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13 Things 2009

13 Things 2008


Joukowsky Institute for Archaeology

 

 

Joukowsky Institute for Archaeology & the Ancient World
Brown University
Box 1837 / 60 George Street
Providence, RI 02912
Telephone: (401) 863-3188
Fax: (401) 863-9423
[email protected]

A short discussion needs to be given to the difference between these Comedic masks (or Traditional Greek masks in general) and Commedia Dell’ Art masks. Prosperi noticed that the audience noticed a similarity to the masks of this ancient Greek Comedy and Commedia Dell’ Arte, but there is a major difference between the two. The masks of the Greek Comedy represent “characters, not stereotypes” (Prosperi 1982). This can be seen in the physical design of the masks as well. The Greek masks, as has been mentioned, are large and helmet-like. Prosperi mentions that they are “detailed in physiognomic design and have specific psychological references”. The masks of Commedia, on the other hand, are monochromatic and are made of leather, which makes them incredibly light. Commedia masks also do not have eyes, they have holes through which the actors’ eyes can be seen. Prosperi states that Commedia masks “give the body the abstract expressiveness of an ideographic pantomime, where the gags are hyperbolic and the buffoonery is as abstract as that of clowns”. The Comedic masks are much more naturalistic and are intended to represent specific people, ridiculous and absurd people, but people nonetheless.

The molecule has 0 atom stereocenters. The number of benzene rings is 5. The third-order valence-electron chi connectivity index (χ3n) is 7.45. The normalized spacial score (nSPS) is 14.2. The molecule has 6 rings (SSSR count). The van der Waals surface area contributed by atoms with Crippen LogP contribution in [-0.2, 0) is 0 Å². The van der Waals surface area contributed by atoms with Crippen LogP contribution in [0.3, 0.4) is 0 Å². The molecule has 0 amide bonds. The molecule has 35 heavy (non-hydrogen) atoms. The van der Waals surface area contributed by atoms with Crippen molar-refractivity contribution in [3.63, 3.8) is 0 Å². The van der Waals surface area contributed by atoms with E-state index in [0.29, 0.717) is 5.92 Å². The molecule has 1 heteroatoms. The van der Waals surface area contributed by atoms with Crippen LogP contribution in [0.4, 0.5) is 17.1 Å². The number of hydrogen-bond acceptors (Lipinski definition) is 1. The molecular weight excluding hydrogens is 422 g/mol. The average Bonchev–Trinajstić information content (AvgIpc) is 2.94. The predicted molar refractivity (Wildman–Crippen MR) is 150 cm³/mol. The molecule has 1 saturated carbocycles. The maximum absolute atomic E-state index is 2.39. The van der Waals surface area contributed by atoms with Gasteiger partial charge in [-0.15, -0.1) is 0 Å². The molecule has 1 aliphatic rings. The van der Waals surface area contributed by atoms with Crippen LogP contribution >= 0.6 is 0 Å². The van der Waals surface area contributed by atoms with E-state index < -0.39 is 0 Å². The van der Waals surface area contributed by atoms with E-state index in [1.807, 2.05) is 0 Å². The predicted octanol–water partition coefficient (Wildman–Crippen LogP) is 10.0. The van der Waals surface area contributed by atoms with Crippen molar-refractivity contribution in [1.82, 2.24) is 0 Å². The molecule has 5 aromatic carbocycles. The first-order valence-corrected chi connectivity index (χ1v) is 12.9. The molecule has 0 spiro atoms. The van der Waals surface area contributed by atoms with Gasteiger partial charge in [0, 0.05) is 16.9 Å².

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Although Commedia is different than the Greek mask, it is still indicative of the use of mask as mediator. Commedia Dell’ Arte is the “tap root” of our modern comedy. It was created by street performers who would give performances for their daily bread. In this way, they “eked out a miserable existence” (Dixon and Smith 2000). What is interesting about Commedia Dell’ Arte is that the masks they used, just like the Greeks before them, were perfectly suited to the situation in which they were used. They were smaller and lighter, suggesting movement through character, not physical inhibition. They fit just around the eyes, which allowed them to not have to play frontally to the audience, which is probably due to the performance being conducted "in the round" and in an informal venue. The most fascinating thing about Commedia masks is that “The more comic a role the greater part of the face that was covered, with the results being that the servants, with completely concealed faces and small openings for the eyes, made more use of movement in their playing than either of the lovers, who, as serious characters, performed unmasked, or the Dottore, whose mask covered only the forehead and nose” (Dixon and Smith 2000). The greater separation the character had from realism, the bigger the mask they had and the more it covered the face. This is yet another example of the mask mediating a relationship between actor and character.

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